The Flying Cane Toad

On my daily dog walks over the past year, I have been noticing a pair of Common (also known as Indian) Mynas, strutting about a field. I shoo them away or toss sticks at them. They now fly off when they see me coming. I have never liked these noisy, assertive, sly birds, but consoled myself with the notion that the raucous Australian parrots and magpies would sort them out in quick time.

Just the other day, I counted how many birds were in a different flock of these Mynas. They roost in a neighbour’s tree and sit on another neighbour’s roof ridge.

I was staggered to count twenty-two birds! Their numbers had grown over a period of about a year, from a pair I’d seen fly by on occasion. I shoo them away too, but now they don’t fly very far.

Then it struck me that I hadn’t seen any pale headed Rosellas or King parrots in my garden recently and the Lewin’s Honeyeaters were not as active. Even the Noisy Friar and the Lorikiets were fewer and quieter.

So I did some research.

Mynas have been listed among 100 of the world’s worst invasive species by the World Conservation Union. In Australia, Common Mynas are considered to threaten native biodiversity due to their territorial behaviours and nest cavity competition. 

They are now widespread throughout eastern Australia.

Despite their identification as a threat, no particular legislative responsibility for myna control/management exists in states where mynas are already established, such as QLD, NSW and VIC. Conversely, import and keeping of common mynas is prohibited and they are ‘declared’ in states/territories where common mynas have not established yet, such as NT, SA, TAS and WA.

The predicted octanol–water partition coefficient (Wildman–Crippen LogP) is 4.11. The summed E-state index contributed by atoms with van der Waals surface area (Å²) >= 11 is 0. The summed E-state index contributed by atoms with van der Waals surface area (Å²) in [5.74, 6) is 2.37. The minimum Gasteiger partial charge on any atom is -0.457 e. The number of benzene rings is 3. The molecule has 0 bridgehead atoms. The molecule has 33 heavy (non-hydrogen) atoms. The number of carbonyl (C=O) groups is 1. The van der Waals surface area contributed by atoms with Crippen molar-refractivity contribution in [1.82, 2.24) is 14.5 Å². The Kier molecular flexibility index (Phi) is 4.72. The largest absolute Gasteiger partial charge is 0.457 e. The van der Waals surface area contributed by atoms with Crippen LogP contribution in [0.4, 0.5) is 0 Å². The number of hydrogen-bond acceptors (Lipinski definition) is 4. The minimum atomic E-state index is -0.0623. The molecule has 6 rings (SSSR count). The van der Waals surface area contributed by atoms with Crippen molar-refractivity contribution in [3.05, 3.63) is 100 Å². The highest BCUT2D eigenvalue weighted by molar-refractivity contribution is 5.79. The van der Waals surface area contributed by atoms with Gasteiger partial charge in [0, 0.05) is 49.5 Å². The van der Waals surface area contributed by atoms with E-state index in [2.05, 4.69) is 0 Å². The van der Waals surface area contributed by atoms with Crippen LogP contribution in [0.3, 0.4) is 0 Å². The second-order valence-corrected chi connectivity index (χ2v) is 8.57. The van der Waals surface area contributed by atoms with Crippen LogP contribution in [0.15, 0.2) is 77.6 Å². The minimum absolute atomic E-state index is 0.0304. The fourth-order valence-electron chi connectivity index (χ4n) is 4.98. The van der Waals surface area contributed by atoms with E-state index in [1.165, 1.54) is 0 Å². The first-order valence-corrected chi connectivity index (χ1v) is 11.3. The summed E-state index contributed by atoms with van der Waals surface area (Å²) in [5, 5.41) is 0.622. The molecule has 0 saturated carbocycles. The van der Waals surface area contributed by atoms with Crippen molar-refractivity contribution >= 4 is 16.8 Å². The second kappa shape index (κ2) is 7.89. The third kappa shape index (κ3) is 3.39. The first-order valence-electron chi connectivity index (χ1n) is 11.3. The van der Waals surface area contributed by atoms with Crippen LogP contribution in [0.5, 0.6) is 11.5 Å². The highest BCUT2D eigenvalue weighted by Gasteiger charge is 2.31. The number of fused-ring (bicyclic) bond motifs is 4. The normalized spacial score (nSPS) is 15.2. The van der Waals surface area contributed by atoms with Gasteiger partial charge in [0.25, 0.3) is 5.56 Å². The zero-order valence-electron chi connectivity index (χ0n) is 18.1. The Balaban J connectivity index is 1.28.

Indian Mynas are very aggressive and intelligent, and known to evict native birds (including parrots, kookaburras and peewees) from their nests, dumping out their eggs and chasing them from their roosting areas. Other native species such as sugar gliders which depend on tree hollows for survival are also threatened.

The Indian myna can lay six eggs at a time, and they can breed three times in a breeding season, so that’s the potential for over 13000 birds in 5 years per female bird. Whereas the native rosella will lay four or five eggs and they’ll only raise two or three chicks a year.

A scan of the Biodiversity Act of 2014 shows that Mynas are declared a pest but fobs off responsibility to local government.

My local government’s Subordinate Local Law No. 3 lists 3 categories of grass and a shrub as pests – that’s all!

Clearly we cannot expect our government to do everything for us. But it needs to consider and initiate actions which address such problems.

Surely it would be easy to mobilise local environmental care committees who could be a ground force who could identify problems and take action under supervision of course. It seems to work for tree planting and Koala care – why not spread the mantle of care wider?

*Feature Photo by Vivek Doshi on Unsplash